After waning in the latter half of the 20th century chimney sweeping as a profession is on the rise as people, especially in more rural areas, are turning back to traditional log burning fires.
Reagan, our contemporary sweep, doesn’t face many of his predecessors’ problems. He’s never had to climb up a chimney—apart from that time he abseiled down a disused factory chimney for testicular cancer during a sweep’s jolly—or sleep in a coal cellar. He slept in a brewery cellar once but that’s an unconnected story which he’d tell you if he could remember any of it.
As one of a small number of self employed sweeps in Somerset and the surrounding area Reagan makes a decent living, even if it isn’t as much as a lawyer. He owns his own home—or he will when he’s finished paying off the mortgage—and his vehicle might be a van rather than an Aston Martin but it’s his and it’s only a couple of years old and it suits his work.
More over Reagan is out and proud, determined not to hide his sexuality from anyone. Or apologise for it.
He’s his own man, with nothing to stop him from getting a boyfriend or a husband even, except for one thing. His long term crush on one of his clients.
Dominic Pearson is gorgeous.
He’s also married, straight, and way out of Reagan’s league.
Until he isn’t any of those things.
When Love Flue In
A soot-haired chimney sweep, an exploding flue and an uncooked turkey. It’s an unholy trinity that may make all of Dominic’s Christmas wishes come true.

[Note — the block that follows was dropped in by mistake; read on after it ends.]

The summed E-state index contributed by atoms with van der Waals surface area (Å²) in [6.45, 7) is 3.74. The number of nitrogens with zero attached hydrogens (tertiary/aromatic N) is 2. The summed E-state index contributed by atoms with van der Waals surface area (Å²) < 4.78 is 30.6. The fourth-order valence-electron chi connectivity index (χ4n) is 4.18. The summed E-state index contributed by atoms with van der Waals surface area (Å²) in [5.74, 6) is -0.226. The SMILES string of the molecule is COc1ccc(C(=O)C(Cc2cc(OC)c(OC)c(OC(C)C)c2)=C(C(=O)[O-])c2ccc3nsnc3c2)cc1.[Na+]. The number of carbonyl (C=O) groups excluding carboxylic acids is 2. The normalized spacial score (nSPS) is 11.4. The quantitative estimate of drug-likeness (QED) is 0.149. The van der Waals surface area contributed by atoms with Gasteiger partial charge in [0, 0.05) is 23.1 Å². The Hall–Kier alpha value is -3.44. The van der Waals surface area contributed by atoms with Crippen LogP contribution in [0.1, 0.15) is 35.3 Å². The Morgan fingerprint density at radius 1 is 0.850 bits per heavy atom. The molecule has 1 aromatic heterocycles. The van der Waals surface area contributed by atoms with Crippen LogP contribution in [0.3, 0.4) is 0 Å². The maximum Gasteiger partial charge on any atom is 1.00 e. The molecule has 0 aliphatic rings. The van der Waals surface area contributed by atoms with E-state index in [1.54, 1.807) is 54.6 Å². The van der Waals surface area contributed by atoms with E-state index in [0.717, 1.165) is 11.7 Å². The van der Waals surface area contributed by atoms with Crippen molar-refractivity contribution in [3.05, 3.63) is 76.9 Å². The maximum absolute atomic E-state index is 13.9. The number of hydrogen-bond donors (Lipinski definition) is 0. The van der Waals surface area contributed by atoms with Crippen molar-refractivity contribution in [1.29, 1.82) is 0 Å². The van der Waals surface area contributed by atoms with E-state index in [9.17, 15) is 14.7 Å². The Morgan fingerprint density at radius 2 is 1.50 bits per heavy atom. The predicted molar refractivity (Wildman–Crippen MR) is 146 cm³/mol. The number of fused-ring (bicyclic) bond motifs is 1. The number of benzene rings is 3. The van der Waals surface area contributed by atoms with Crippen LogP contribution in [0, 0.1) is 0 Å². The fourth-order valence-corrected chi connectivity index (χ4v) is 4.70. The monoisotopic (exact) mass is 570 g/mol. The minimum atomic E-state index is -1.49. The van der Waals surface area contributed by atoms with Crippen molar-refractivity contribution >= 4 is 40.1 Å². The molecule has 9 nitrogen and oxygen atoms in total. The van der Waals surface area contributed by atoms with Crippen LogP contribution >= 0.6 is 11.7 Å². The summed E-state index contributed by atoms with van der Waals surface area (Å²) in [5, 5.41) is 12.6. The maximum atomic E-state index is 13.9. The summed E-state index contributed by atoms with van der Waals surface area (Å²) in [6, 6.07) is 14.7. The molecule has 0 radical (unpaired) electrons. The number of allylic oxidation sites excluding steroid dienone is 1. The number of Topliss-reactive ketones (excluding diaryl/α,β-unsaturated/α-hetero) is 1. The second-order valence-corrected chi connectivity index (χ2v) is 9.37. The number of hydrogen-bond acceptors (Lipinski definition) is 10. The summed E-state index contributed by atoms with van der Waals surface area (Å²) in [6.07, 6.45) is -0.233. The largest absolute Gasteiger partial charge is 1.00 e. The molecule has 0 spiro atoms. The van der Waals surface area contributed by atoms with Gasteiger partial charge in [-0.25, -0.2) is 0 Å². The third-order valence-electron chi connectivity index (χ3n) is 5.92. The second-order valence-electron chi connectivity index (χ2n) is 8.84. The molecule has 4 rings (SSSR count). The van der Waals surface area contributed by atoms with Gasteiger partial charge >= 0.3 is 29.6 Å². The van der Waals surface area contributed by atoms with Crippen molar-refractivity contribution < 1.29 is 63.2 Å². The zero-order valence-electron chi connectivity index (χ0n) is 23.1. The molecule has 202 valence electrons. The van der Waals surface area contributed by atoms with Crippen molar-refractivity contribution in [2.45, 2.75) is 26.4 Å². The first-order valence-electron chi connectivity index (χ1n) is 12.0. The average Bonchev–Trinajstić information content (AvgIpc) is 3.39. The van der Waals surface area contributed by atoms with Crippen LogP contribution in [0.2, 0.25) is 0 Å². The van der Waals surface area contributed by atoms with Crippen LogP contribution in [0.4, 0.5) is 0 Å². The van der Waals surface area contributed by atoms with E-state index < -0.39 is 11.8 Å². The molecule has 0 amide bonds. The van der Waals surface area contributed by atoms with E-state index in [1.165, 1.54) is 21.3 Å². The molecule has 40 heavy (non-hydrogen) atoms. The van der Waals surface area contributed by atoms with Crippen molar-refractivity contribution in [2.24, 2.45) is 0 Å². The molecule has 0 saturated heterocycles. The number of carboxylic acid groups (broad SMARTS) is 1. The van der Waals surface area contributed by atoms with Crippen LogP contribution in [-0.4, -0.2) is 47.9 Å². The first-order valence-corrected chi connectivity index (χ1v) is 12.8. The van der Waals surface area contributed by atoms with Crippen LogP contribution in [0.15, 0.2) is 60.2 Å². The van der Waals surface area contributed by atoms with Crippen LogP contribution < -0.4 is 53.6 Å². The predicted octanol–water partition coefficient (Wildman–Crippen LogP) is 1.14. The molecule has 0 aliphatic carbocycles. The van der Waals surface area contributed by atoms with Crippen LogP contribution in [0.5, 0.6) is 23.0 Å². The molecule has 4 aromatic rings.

Dominic is celebrating his first Christmas since his divorce, and although he’s spending it on his own, he’s determined to have a traditional Christmas morning, including a roaring fire. Unfortunately, Dominic’s chimney is blocked, which is why Reagan, a soot-haired chimney sweep, is head and shoulders up Dominic’s flue. Dominic is just lucky the man had a cancellation on Christmas Eve.
Unable to take his eyes off Reagan’s low-slung jeans and enticing arse while Reagan sets about the hearth with rods and brushes, Dominic knows five years is a long time to be obsessed with the man who sweeps his chimney every Christmas. This year there’s nothing to stop Dominic from acting on his desires—except his own insecurities.
An exploding flue provides the opportunity for more than just polite conversation and could be the catalyst for a perfect Christmas. But Dominic will need to stop hiding who he really is before a special sweep can light a fire in his heart.
Publisher’s Note: This book was previously released by another publisher. It has been revised and re-edited for release with Totally Bound Publishing.
About the author
An avid reader, Lillian Francis was always determined she wanted to write, but a ‘proper’ job and raising a family distracted her for over a decade. Over the years and thanks to the charms of the Internet, Lillian realized she’d been writing at least one of her characters in the wrong gender. Ever since, she’s been happily letting her ‘boys’ run her writing life.
Lillian now divides her time between family, a job and the numerous men in her head all clamouring for ‘their’ story to be told.
Lillian lives in an imposing castle on a wind-swept desolate moor or in an elaborate ‘shack’ on the edge of a beach somewhere depending on her mood, with the heroes of her stories either chained up in the dungeon or wandering the shack serving drinks in nothing but skimpy barista aprons.
In reality, she would love to own a camper van and to live by the sea.